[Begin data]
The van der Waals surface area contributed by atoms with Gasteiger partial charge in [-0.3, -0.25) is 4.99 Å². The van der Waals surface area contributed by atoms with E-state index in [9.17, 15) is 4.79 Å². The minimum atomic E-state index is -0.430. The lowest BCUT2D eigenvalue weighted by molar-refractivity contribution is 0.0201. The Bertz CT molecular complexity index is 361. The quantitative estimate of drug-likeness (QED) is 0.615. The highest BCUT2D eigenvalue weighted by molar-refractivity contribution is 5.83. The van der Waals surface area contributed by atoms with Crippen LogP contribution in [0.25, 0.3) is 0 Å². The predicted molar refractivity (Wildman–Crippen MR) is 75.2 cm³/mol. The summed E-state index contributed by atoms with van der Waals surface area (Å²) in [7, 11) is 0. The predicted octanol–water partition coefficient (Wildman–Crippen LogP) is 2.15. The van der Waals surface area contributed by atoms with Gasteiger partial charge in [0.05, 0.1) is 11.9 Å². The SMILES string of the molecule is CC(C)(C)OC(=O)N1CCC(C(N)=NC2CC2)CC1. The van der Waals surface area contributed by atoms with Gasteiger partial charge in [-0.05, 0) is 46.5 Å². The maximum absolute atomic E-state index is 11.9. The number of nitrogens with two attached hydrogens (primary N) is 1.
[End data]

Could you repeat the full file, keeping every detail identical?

The van der Waals surface area contributed by atoms with Gasteiger partial charge in [-0.3, -0.25) is 4.99 Å². The van der Waals surface area contributed by atoms with E-state index in [9.17, 15) is 4.79 Å². The minimum atomic E-state index is -0.430. The lowest BCUT2D eigenvalue weighted by molar-refractivity contribution is 0.0201. The Bertz CT molecular complexity index is 361. The quantitative estimate of drug-likeness (QED) is 0.615. The highest BCUT2D eigenvalue weighted by molar-refractivity contribution is 5.83. The van der Waals surface area contributed by atoms with Crippen LogP contribution in [0.25, 0.3) is 0 Å². The predicted molar refractivity (Wildman–Crippen MR) is 75.2 cm³/mol. The summed E-state index contributed by atoms with van der Waals surface area (Å²) in [7, 11) is 0. The predicted octanol–water partition coefficient (Wildman–Crippen LogP) is 2.15. The van der Waals surface area contributed by atoms with Gasteiger partial charge in [0.05, 0.1) is 11.9 Å². The SMILES string of the molecule is CC(C)(C)OC(=O)N1CCC(C(N)=NC2CC2)CC1. The van der Waals surface area contributed by atoms with Gasteiger partial charge in [-0.05, 0) is 46.5 Å². The maximum absolute atomic E-state index is 11.9. The number of nitrogens with two attached hydrogens (primary N) is 1.